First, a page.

Welcome to the world of publishing, an ever-changing dynamic that seems to reinvent itself nearly every season, some might even say everyday. The latest of these reinventions is what I call the “micro-genre.” It’s a way of niching a book in such a finite way that it feeds into a category within a category. An example of this is the micro-genre of chick-lit. Now we have hen-lit, mommy-lit and a few brave UK publishers are even dipping their toe into the daddy-lit category. So why are publishers pushing micro-genres? Well, the world of publishing faces its biggest hurdle ever: a lack of readers. We’re publishing more books than ever but overall readership is down. Combine that with the scourge of the publishing industry: book returns and you’ve got a recipe for publishing peril. Micro-genres give publishers a focus group of readers they can hone in on. No longer marketing a book to the “chick-lit” reader, they can now break this down even further into sub-genres. But this doesn’t stop at the chick-lit market, just about every genre is seeing this breakdown and authors are being asked what micro-genre their book belongs in. But there’s an even bigger reason for this in my opinion. In a world of digital-on-demand everything we want what we want when we want it. This trend started when Napster entered the scene some years ago offering digital downloads of the songs you wanted, when you wanted them – now in their revamped form (read: legal) Napster and other music download sites are giving us what we want, no more no less. Enter TiVo, Podcasting and RSS, we’re now becoming more discerning saying we simply won’t be sold a bag of goods we don’t use. We won’t buy a CD for just one song, we won’t watch a show when the networks want us to watch it and we won’t buy books that are “sort of” what we want to read. We live in an on-demand society, micro-genres is part of that trend. Look for your very own micro-genre, coming to a bookstore near you.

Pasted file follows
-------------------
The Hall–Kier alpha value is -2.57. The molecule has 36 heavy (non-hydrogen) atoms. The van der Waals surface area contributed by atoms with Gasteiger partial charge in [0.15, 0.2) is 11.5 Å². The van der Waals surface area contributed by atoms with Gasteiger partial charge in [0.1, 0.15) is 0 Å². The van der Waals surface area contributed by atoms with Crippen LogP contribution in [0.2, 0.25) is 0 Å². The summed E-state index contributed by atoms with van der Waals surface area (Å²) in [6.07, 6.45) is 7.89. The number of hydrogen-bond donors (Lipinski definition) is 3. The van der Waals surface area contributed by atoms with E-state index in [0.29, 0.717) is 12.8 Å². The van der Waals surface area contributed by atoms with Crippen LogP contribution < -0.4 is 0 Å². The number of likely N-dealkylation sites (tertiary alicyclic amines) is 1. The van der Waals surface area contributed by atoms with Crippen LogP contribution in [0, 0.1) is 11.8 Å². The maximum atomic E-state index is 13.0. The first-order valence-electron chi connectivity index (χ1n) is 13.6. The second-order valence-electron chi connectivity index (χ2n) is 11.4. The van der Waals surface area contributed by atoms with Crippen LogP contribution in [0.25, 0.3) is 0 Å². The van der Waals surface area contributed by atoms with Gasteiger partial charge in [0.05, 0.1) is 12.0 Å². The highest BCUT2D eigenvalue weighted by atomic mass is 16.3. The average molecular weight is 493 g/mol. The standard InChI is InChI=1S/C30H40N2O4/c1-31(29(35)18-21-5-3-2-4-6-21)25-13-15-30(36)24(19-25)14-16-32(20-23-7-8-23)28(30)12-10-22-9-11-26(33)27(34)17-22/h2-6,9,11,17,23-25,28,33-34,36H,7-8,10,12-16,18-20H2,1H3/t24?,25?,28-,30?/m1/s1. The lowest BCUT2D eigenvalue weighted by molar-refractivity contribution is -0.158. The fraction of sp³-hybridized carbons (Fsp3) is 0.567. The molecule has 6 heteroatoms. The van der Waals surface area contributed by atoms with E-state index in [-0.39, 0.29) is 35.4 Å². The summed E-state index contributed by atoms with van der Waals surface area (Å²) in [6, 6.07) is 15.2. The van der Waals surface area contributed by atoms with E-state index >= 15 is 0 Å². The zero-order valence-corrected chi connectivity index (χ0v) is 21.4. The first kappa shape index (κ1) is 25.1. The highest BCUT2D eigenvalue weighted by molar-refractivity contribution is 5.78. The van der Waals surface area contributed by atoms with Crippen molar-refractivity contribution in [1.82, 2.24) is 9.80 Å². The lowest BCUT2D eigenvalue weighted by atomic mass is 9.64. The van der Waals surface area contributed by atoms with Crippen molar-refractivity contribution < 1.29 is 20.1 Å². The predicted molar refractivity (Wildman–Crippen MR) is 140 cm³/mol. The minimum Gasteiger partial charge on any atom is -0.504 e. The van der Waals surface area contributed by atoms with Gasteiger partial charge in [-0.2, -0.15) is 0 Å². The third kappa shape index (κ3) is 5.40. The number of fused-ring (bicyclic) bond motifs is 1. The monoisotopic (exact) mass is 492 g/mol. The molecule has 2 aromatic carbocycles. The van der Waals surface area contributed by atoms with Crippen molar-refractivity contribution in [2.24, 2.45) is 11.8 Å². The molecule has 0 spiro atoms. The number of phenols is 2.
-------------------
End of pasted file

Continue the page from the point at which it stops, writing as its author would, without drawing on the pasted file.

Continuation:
Here’s a recent interview I did on this topic for the Arizona Republic Newspaper: http://www.azcentral.com/ent/arts/articles/0522summerbooks0522.html